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Forgiveness Rock Record

Broken Social Scene: Forgiveness Rock Record

  • Broken Social Scene
  • Alternative & Indie
  • Out now
  • Arts & Crafts
  • Various
reviewed by
Haisam Abu-Samra
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Broken Social Scene: Forgiveness Rock Record

Canada’s got a knack for giving us indie groups, and Broken Social Scene
(BSS) is one of the most paramount. The group consists of members of other
groups (Metric, Stars, The New Pornographers) and indie icons Jason Collett and
Feist. You Forgot It in People and
the self-titled follow-up album are iconic records of the past decade. BSS
write meticulous pop cuts that are both snide and utterly sincere.

Kevin Drew, founder and propeller of the group, created a very rustic
and dry sound on the earlier records; his production is the leading instrument.
Every chord struck, every word that hits the mic, and every cymbal crash is
mixed to razor-sharp perfection, but on Forgiveness
Rock Record
, he favours a more sandpapered sound that doesn’t quite make it
polished; instead, the album sounds conjunctive. Just listen to ’Chase Scene,’ where
they hook us with an aggrandising volume. ’I think I’m ready to go/ I think I’m
ready to fight/ for the seed of my life,’ assures the outfit with a hurl.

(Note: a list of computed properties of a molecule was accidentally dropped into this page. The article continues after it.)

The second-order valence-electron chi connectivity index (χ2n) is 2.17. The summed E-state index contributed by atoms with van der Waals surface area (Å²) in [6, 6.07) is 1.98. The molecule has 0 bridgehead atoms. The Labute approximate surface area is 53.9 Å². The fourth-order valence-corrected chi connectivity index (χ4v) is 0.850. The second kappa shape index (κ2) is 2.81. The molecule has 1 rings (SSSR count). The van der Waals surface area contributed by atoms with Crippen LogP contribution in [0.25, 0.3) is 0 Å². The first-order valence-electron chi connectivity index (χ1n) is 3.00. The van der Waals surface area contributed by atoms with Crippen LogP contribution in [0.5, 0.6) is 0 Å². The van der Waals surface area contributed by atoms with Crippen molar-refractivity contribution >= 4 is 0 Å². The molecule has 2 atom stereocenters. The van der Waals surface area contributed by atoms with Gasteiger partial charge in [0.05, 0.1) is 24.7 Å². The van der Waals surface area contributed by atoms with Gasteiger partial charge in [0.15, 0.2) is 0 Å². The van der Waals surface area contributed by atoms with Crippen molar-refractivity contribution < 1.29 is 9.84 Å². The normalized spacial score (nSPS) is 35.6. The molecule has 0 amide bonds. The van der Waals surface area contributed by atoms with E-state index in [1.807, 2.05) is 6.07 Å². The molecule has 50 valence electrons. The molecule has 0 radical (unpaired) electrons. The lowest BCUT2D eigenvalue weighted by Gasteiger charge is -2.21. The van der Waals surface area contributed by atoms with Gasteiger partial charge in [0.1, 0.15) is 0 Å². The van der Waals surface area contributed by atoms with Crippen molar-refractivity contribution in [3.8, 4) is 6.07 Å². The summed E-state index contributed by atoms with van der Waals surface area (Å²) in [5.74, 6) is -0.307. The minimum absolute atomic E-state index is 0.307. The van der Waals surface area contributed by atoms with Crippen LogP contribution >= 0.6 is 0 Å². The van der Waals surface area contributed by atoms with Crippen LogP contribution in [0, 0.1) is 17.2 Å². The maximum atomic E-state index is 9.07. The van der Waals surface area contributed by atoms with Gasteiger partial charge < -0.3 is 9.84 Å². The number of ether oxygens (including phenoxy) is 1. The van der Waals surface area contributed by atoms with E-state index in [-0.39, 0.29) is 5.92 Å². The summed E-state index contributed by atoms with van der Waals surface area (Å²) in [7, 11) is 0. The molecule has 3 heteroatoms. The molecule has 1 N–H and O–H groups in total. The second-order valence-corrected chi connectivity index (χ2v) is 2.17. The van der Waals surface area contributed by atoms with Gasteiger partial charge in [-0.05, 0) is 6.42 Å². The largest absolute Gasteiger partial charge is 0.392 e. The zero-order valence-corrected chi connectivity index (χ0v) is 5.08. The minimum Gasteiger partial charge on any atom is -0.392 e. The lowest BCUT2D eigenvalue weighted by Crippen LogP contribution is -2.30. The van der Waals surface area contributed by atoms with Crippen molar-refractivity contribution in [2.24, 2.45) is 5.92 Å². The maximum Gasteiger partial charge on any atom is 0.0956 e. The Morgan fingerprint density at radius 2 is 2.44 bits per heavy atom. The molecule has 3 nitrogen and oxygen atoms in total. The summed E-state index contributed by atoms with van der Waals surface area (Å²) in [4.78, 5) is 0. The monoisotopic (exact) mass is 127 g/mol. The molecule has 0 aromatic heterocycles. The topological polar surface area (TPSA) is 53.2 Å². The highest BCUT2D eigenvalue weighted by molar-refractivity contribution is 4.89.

The group has had its ups and downs during their lifespan, and after
most of the members sought solo careers of their own, it was hard to reassemble
for a new release, hence the five years it took them to release Forgiveness, and hence the name. In the synthesizer-laden
’All to All,’ the female lead delivered by Lisa Lobsinger literally choruses a
call of forgiveness, but that doesn’t mean the rest of the album will play like
an hour-long couple’s therapy session. ‘Texaco Bitches’ comes quickly to perk
up the album, and guess what; it’s about the oil crisis.

As is the case with their earlier albums, ‘Meet Me in the Basement’ is
another instrumental in the band’s string of climactic themes for imaginary film.
‘Art House Director’ is another meticulous song about the validity of art
trying to have it both ways; integrity and accessibility. It’s a premise that
BSS built their career around. ‘Sweetest Kill’ captures a moment where all
seems lost in vain, but then comes the song ’Water in Hell‘ as a rebuttal. ‘The
shuck and Jive/ the shuck and jive is over/ It’s the year 2010,’ the song
reminds us.

In his book The Rock Snob’s
, author David Kamp addresses a type of album called ’hard but rewarding‘–
think Radiohead’s Kid A. Kamp
undermines such albums and credits their acclaim to their exclusivity. BSS’s
output can be lumped in that category, although it would be misleading.The
band’s gruffness is not a gimmick, it takes a while for it to click but once it
does, it unlocks the door to some of the best indie out today.

Like This? Try

Arcade Fire, Yo La Tango, Feist

Worst Bit

Watch this.

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